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HistoryJunkie
July 11, 2012, 11:12 PM
I've been looking into getting a .223/5.56 semi-automatic rifle for quite some time. I'm not really very familiar with .223 rifles, so I'm hoping you guys could help me with a recommendation.

- I'm on a fairly low budget, I'd say less than $900.
- I particularly do not care for AR pattern rifles. I have handled a LOT of them at different firearms stores, and they all feel too... plastic.

With that being said, I am not familiar with any other semi-automatic weapons design in .223/5.56 being fairly accurate, which I would also appreciate.

I do not wish to put optics on said rifle any time in the near future, I like the idea of getting proficient with iron sights.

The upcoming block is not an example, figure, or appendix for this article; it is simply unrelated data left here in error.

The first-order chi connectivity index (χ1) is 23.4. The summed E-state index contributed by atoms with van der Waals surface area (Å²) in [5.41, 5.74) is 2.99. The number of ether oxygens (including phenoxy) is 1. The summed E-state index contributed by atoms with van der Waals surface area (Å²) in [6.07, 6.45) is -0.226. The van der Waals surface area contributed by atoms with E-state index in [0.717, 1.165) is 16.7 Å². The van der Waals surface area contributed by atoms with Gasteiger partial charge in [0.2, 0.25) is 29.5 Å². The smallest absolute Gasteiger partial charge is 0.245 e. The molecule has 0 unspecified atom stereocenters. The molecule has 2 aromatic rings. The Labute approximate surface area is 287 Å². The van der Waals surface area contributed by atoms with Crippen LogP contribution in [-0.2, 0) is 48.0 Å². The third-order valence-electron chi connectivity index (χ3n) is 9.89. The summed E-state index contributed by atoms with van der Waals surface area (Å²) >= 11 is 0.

I do have some experience in shooting. I already own a .22LR Remington 597, a Mosin-Nagant. I will appreciate all your suggestions.

zxcvbob
July 11, 2012, 11:27 PM
I bought a really nice walnut-stock Ruger Mini-14 back in February from CDNN for less than $700, and they had plastic stock versions for $100 less.
http://us2.campaign-archive2.com/?u=99c3876c30b42968d4190988b&id=35950fa7a2&e=23781dc72b

Not sure what they are selling them for now. I haven't put a scope on it yet so I can't really comment on the accuracy (I'm not that good a shot anyway, but I'm working on it, and 5.56 is fun to shoot)

kilimanjaro
July 11, 2012, 11:50 PM
The Mini-14 is a great platform, and available at Big 5 outlets for $800. You can find them used for $550 and up. WalMart also carries the Mini-14, don't know the price.

You can get a dozen magazines at the gun shows for about $100, and ammo is plentiful.

I've run about 7,500 rounds through mine, it's still in top condition.

The sights are good, and the wood stock can be replaced by a lot of after-market composite stocks. Choate makes a very good setup.

Quentin2
July 12, 2012, 12:03 AM